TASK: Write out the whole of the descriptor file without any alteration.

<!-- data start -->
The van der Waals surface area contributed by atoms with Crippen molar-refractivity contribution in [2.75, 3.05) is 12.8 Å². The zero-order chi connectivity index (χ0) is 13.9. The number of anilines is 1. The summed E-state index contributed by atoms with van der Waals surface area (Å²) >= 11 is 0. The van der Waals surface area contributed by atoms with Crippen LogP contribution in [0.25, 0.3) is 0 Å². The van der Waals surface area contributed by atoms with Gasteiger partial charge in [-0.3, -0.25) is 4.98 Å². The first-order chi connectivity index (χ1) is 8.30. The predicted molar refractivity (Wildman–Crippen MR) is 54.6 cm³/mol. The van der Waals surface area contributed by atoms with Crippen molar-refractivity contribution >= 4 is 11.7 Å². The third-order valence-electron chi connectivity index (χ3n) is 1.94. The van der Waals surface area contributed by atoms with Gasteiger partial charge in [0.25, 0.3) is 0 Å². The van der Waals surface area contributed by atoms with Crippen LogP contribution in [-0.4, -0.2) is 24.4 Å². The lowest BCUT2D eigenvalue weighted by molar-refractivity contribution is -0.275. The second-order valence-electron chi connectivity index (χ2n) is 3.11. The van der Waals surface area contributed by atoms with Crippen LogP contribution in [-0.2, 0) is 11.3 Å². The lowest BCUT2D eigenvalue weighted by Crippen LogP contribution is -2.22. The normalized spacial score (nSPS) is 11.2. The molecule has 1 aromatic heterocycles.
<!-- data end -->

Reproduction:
The van der Waals surface area contributed by atoms with Crippen molar-refractivity contribution in [2.75, 3.05) is 12.8 Å². The zero-order chi connectivity index (χ0) is 13.9. The number of anilines is 1. The summed E-state index contributed by atoms with van der Waals surface area (Å²) >= 11 is 0. The van der Waals surface area contributed by atoms with Crippen LogP contribution in [0.25, 0.3) is 0 Å². The van der Waals surface area contributed by atoms with Gasteiger partial charge in [-0.3, -0.25) is 4.98 Å². The first-order chi connectivity index (χ1) is 8.30. The predicted molar refractivity (Wildman–Crippen MR) is 54.6 cm³/mol. The van der Waals surface area contributed by atoms with Crippen molar-refractivity contribution >= 4 is 11.7 Å². The third-order valence-electron chi connectivity index (χ3n) is 1.94. The van der Waals surface area contributed by atoms with Gasteiger partial charge in [0.25, 0.3) is 0 Å². The van der Waals surface area contributed by atoms with Crippen LogP contribution in [-0.4, -0.2) is 24.4 Å². The lowest BCUT2D eigenvalue weighted by molar-refractivity contribution is -0.275. The second-order valence-electron chi connectivity index (χ2n) is 3.11. The van der Waals surface area contributed by atoms with Crippen LogP contribution in [-0.2, 0) is 11.3 Å². The lowest BCUT2D eigenvalue weighted by Crippen LogP contribution is -2.22. The normalized spacial score (nSPS) is 11.2. The molecule has 1 aromatic heterocycles.